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Swords and Shields

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How hard would it be to sell the idea that fighting with a sword and shield uses a different skill than fighting with a sword alone? In my game, wielding a short sword uses a different skill base and fighting style than wielding dual short swords. The combat style between the two equipment states are totally different. This means when you learn new attacks as you use a single short sword, those new attacks do not apply when you have two short swords. You would have to learn the dual setup like an entirely different weapon type. But now I'm considering having a short sword + shield setup use a different skill base and style as well. My original plan was to have each weapon utilize a shield whenever it could into it's combat technique, or simply do something else if the shield is absent. But the more I plan out attack types, the more I realize the difference having a shield really makes. For example, while fighting with a sword and shield, the character could keep a continuous half-body block up as he does almost any sword attack, protecting his entire front left side from attack. This pose would look ridiculous without the shield. Simply put, shield fighting would be more defensive and solid, where single handed fighting would be all out fast and aggressive. I'm not sure if I should just make shields blocking-only equipment, with a few occasional shield attacks thrown in, or make their use completely change the fighting style. Any opinions? There's one other thing that concerns me if I go through with it. There are 7 weapon types that could be equipped with a shield, unless I give the player a "you can't do that" message. This means I would need to try really hard to find cool and unique fighting styles that work with setups like a dagger and shield. Has anyone ever heard of not allowing the player to equip a shield just because it won't be very effective with the weapon? Daggers are concealable and very fast, so they have their uses, but I'm not sure they have one with shields.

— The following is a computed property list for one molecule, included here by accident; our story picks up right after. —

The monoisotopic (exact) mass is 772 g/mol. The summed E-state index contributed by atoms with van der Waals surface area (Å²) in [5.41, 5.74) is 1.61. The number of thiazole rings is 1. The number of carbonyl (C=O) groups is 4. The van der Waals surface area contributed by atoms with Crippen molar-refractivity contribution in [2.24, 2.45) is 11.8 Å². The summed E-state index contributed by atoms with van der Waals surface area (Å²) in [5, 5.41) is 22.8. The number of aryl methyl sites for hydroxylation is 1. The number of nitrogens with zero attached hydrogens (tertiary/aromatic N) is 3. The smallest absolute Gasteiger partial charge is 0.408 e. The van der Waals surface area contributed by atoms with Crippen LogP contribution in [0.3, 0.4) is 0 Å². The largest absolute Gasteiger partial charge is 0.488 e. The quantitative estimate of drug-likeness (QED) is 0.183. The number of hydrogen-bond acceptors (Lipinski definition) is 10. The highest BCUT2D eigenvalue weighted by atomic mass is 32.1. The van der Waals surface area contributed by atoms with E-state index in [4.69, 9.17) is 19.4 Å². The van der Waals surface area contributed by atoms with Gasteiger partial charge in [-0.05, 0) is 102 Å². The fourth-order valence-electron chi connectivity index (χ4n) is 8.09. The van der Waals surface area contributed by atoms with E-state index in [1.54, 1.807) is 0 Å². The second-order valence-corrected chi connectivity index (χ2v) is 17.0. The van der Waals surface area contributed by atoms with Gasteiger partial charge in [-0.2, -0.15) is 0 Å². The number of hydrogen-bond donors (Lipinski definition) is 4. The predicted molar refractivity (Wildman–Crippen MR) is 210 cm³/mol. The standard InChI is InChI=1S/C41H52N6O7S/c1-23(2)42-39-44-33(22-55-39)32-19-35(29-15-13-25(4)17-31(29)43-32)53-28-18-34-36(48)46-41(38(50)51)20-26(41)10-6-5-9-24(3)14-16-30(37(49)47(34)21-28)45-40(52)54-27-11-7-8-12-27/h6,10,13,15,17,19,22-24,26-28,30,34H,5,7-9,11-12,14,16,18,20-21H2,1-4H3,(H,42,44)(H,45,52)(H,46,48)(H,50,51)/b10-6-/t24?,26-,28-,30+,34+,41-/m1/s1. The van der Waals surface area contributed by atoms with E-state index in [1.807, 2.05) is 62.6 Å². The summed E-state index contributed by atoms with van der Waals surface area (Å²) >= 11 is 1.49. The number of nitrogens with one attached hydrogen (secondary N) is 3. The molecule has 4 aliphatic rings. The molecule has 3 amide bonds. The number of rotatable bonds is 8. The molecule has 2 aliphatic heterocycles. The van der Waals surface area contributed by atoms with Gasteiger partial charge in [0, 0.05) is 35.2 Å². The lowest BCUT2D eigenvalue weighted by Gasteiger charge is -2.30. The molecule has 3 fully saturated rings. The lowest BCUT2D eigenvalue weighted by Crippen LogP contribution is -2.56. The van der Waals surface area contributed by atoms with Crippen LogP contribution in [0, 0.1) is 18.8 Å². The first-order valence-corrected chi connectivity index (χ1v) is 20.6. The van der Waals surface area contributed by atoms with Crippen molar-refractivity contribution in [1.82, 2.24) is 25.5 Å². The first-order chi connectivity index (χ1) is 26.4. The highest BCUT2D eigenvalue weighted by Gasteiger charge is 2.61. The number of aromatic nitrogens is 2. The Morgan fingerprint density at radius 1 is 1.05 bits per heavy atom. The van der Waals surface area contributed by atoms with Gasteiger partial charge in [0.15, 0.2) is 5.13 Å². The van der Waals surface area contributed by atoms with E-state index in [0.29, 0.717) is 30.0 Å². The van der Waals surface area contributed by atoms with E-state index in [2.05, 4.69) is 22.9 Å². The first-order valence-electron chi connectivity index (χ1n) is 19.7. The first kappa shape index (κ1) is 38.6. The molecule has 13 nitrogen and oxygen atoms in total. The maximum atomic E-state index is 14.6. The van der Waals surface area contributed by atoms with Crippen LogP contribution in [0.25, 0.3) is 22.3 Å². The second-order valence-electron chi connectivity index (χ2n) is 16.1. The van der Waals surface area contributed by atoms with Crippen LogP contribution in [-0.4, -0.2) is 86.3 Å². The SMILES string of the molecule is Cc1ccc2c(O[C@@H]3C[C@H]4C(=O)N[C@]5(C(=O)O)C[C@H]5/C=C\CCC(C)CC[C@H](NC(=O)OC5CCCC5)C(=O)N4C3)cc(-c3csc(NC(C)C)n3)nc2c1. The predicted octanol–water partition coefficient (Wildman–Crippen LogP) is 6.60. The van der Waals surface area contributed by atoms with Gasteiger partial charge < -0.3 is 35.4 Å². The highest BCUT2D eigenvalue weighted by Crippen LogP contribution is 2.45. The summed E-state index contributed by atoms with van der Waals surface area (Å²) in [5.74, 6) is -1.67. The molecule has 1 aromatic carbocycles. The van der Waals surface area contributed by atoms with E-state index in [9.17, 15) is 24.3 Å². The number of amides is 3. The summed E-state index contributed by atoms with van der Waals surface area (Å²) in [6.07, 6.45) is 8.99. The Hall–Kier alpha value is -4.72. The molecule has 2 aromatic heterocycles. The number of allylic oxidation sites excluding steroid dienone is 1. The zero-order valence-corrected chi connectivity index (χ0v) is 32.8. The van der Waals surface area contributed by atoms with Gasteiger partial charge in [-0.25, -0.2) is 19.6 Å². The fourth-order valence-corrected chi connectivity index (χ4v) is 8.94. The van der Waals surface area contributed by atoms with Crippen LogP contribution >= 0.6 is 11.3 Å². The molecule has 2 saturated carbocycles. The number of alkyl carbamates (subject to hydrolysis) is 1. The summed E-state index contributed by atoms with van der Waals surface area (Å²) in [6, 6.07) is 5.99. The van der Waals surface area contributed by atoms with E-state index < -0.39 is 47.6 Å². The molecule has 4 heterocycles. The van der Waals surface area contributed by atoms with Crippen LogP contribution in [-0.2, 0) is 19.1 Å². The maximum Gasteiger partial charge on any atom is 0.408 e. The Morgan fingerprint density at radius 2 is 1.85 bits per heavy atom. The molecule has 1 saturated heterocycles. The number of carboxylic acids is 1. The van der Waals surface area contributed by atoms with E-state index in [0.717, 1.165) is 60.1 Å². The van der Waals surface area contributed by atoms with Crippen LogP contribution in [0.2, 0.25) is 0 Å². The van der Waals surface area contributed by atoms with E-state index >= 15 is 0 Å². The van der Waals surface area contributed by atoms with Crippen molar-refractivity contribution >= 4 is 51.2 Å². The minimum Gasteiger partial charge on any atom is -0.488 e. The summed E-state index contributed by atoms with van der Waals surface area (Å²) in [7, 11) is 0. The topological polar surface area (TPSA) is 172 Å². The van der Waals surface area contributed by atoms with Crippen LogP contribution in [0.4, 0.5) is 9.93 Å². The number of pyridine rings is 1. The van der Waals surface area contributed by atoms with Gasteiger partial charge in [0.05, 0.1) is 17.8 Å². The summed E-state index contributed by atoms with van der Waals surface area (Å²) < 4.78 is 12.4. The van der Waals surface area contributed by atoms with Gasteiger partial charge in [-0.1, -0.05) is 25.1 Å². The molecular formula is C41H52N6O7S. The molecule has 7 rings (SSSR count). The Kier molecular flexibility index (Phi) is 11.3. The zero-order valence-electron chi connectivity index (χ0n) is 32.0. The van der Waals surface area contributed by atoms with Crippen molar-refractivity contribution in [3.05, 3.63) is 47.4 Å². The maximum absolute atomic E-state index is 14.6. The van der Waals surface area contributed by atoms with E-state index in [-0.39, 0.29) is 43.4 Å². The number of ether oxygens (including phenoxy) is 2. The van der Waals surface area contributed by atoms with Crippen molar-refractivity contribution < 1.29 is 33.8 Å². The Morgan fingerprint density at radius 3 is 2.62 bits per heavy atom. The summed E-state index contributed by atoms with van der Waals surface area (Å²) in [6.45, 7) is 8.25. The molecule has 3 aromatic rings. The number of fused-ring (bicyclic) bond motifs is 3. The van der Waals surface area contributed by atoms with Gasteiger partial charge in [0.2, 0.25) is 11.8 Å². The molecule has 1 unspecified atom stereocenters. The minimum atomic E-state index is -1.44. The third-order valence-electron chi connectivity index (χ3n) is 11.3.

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Depends what context you use it in I guess.

What kind of game would this be?

I mean a dagger can always be used like a sword even though it's not meant to be.

Then again, Frodo's String is a short sword to him but to most races qualifies as a short sword. So my opinion is why not have a style for shields and any weapon equiped with a shield loses it's abilities and gains the ones that a shield gets. So a mace and a shield would have similar attack style then a sword and shield, except for maybe the bashing/slashing difference.

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Well, the way my system works would do exactly what you're implying with Frodo. Weapons specify a posture type, and characters specify limits and animations to be used for each posture. So it's entirely possible to create a tiny character that uses two hands to wield a dagger.

The game is an action RPG, I suppose.

As for the main question, wouldn't that have the same problem? Players would feel ripped off that their mastery of the short sword has no effect when they pick up a shield? Or the fact that mastering a shield means they can use any one handed weapon like a master?

The reason it's such a concern is because of the number of combat moves that will be available for each style. If it were just two or three, then any one of these ideas would work fine.

The more I think about the differnet style idea, the less it seems like it will work. As much as I would love to have a seperate short sword+shield and spear+shield style, I'm not very confident the idea will support other weapons well. And making only some weapons change styles with a shield would seem pretty confusing. So would limiting the types of weapons that can be used with a shield.